“Mastering the basics is the only way to shoot faster or more accurately, and this goal can be achieved only with proper instruction and critiques. This consolidated, easy-to-read handbook provides a base knowledge that offers laymen and/or professional operators the references to learn/maintain their skills with their pistol, thus raising their level of competence. Whether you carry a pistol for a living or for defense, this book will help you attain the level of training desired.”
The book address concepts like mindset, body mechanics, fundamentals, tactical reloading, and even shooting while wounded. There were many times where it made me go “Well, what if this happened to me??” Additionally it gives you some drills to work on your skills, and even includes a progress worksheet. Unfortunately for Jeff (darkvibe), the entire book is written for the right hand dominant shooter, but it does have a small chapter towards the end for some information on left hand shooting.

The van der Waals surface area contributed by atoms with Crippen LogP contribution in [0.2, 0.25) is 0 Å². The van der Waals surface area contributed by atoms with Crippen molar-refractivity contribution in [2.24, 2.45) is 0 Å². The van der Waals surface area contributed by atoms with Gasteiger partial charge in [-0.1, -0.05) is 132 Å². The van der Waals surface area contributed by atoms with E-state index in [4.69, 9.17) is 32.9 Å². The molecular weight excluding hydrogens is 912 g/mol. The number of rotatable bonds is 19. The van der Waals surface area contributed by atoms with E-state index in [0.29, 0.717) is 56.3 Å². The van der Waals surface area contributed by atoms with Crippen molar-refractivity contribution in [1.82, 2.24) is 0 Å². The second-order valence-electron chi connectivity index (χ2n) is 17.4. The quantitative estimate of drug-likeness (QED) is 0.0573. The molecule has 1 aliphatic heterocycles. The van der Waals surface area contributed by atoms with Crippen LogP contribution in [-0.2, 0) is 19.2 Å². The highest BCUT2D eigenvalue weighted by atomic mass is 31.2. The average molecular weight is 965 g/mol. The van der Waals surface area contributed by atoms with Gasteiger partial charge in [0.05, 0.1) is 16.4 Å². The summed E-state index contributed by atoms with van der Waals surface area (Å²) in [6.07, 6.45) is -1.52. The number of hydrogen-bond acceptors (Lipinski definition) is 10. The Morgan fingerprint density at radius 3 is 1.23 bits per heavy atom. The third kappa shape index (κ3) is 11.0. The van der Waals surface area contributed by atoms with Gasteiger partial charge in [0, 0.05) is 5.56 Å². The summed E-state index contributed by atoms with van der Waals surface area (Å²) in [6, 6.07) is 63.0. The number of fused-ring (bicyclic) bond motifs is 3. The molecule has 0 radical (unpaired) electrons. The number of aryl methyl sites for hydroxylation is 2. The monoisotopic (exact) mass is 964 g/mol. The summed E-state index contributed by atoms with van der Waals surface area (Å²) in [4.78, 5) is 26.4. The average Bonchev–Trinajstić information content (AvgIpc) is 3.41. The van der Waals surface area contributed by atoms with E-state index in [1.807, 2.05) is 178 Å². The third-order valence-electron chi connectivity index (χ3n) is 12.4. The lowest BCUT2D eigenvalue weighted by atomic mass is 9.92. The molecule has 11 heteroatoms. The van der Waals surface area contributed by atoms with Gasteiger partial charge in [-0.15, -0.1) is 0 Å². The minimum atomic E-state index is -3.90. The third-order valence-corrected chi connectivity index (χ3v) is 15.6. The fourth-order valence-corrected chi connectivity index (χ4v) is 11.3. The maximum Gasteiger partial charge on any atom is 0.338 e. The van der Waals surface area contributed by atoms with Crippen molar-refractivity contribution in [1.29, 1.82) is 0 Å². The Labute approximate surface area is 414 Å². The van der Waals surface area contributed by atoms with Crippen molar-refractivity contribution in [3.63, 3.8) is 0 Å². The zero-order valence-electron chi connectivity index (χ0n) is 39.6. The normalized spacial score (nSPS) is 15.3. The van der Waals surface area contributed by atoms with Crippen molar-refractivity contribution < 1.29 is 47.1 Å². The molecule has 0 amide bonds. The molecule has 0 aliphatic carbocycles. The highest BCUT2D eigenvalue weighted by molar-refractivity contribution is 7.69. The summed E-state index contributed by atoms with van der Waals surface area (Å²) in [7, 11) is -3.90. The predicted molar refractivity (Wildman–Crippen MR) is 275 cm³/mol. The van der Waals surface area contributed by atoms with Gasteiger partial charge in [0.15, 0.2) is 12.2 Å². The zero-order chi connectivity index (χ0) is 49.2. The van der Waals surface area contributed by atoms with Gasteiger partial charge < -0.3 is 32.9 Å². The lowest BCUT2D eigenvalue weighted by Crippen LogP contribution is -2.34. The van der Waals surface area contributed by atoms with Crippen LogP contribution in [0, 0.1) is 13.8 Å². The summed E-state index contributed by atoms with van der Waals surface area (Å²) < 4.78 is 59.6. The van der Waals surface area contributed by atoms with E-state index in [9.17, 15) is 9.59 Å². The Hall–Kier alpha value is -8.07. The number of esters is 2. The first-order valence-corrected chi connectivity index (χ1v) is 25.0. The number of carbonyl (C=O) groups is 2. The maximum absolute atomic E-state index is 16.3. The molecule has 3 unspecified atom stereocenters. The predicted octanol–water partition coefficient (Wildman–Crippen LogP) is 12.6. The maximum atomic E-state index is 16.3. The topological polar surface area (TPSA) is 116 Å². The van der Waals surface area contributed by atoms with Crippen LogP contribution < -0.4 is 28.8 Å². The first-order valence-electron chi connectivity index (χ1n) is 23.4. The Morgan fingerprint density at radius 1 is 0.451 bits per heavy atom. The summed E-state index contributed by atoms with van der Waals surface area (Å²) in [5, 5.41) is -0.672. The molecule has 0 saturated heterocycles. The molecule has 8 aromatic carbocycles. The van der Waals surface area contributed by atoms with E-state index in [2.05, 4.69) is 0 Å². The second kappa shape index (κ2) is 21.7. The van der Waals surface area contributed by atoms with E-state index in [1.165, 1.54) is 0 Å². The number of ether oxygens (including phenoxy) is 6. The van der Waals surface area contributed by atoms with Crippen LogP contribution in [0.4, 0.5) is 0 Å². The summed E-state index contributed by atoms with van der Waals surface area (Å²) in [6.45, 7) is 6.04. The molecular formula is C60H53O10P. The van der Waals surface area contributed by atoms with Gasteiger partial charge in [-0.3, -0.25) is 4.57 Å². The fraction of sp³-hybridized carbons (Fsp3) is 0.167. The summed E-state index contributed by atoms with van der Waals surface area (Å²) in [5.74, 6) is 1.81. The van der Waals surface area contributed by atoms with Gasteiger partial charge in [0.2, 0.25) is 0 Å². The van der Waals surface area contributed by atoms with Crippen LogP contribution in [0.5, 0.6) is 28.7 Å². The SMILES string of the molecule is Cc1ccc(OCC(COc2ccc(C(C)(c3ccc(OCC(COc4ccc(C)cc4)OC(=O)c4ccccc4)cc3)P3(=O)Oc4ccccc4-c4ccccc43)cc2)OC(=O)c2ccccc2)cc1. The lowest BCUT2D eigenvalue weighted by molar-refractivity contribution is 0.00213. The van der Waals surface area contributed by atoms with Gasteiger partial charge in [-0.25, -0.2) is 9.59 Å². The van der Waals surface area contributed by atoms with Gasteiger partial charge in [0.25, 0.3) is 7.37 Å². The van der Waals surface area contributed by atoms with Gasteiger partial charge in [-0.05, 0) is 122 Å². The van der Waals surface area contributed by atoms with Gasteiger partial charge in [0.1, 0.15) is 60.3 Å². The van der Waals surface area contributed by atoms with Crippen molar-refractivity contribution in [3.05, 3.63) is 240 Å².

The book is concise and to the point, and it gives the feeling of being written by an author with years of real-world experience. Many shooting books and guides are very much like textbooks, and teach great theories but do not offer practical applications to the concepts taught. This is not the case with Lawrence’s book.
After finishing this book I feel I have a much better grasp of the concepts and something to work on at the Tuesday night defensive pistol shoots with Rochester Personal Defense. I would definitely recommend this book to someone who wants to refine their skills or learn some new ones.
Title: Tactical Pistol Shooting, 2nd Edition
Author: Erik Lawrence & Mike Pannone
Price: US $24.99